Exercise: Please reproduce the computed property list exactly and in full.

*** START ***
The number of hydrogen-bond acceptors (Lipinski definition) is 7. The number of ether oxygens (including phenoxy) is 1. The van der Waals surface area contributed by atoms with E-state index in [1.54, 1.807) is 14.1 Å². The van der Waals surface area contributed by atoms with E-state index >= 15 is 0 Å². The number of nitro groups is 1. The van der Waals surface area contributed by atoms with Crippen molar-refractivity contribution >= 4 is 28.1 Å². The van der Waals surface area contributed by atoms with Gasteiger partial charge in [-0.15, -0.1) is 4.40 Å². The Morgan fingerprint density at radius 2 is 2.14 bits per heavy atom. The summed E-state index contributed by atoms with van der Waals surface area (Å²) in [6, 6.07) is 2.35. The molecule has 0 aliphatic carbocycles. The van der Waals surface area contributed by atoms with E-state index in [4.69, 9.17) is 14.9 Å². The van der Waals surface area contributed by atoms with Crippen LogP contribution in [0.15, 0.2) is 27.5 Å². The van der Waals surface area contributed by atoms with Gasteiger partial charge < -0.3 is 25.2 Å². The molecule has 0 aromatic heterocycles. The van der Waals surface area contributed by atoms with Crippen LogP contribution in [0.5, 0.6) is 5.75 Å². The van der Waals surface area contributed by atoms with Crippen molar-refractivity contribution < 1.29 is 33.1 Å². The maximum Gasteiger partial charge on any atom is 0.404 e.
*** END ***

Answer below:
The number of hydrogen-bond acceptors (Lipinski definition) is 7. The number of ether oxygens (including phenoxy) is 1. The van der Waals surface area contributed by atoms with E-state index in [1.54, 1.807) is 14.1 Å². The van der Waals surface area contributed by atoms with E-state index >= 15 is 0 Å². The number of nitro groups is 1. The van der Waals surface area contributed by atoms with Crippen molar-refractivity contribution >= 4 is 28.1 Å². The van der Waals surface area contributed by atoms with Gasteiger partial charge in [-0.15, -0.1) is 4.40 Å². The Morgan fingerprint density at radius 2 is 2.14 bits per heavy atom. The summed E-state index contributed by atoms with van der Waals surface area (Å²) in [6, 6.07) is 2.35. The molecule has 0 aliphatic carbocycles. The van der Waals surface area contributed by atoms with E-state index in [4.69, 9.17) is 14.9 Å². The van der Waals surface area contributed by atoms with Crippen LogP contribution in [0.15, 0.2) is 27.5 Å². The van der Waals surface area contributed by atoms with Gasteiger partial charge < -0.3 is 25.2 Å². The molecule has 0 aromatic heterocycles. The van der Waals surface area contributed by atoms with Crippen LogP contribution in [0.5, 0.6) is 5.75 Å². The van der Waals surface area contributed by atoms with Crippen molar-refractivity contribution < 1.29 is 33.1 Å². The maximum Gasteiger partial charge on any atom is 0.404 e.